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A person’s physical position relative to others is a scarcely investigated, yet potentially very powerful, variable that regulates social perception. This research suggests that people strategically position themselves either higher or lower, relative to observers, in order to manage observers’ social impressions. Four studies supported the prediction that women display a low relative physical position to highlight youthful features and to appear attractive whereas men display a high relative physical position to highlight their size and to appear dominant. The effectiveness of these strategies was confirmed in the final study that measured social perceptions of male and female targets who varied in their relative position. Findings demonstrate that, like the members of other social species, people use relative physical position to manage social impressions, though men and women do so in different ways. These impression management strategies may have deep ancestral roots, yet manifest themselves through contemporary human modalities (photographs).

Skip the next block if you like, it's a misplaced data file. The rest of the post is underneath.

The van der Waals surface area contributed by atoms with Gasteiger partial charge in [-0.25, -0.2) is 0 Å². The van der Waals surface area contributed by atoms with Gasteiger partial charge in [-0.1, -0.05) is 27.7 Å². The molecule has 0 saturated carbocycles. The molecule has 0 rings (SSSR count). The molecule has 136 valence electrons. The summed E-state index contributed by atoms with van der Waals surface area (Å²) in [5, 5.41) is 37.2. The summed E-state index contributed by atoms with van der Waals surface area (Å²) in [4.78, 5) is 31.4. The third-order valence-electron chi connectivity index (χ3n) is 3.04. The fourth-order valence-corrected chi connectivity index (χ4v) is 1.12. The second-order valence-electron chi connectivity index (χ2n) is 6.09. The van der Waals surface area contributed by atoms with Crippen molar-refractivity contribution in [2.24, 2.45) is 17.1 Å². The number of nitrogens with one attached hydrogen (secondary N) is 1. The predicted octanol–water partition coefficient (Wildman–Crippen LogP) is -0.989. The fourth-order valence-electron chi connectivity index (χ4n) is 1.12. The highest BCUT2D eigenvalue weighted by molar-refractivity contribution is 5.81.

attraction, dominance, perception, photographs, sex differences
Date of Defense
April 25, 2016.
A Thesis submitted to the Department of Psychology in partial fulfillment of the requirements for the degree of Master of Science.
Includes bibliographical references.
James K. McNulty, Professor Directing Thesis; Andrea Meltzer, Committee Member; Colleen Ganley, Committee Member.
Florida State University
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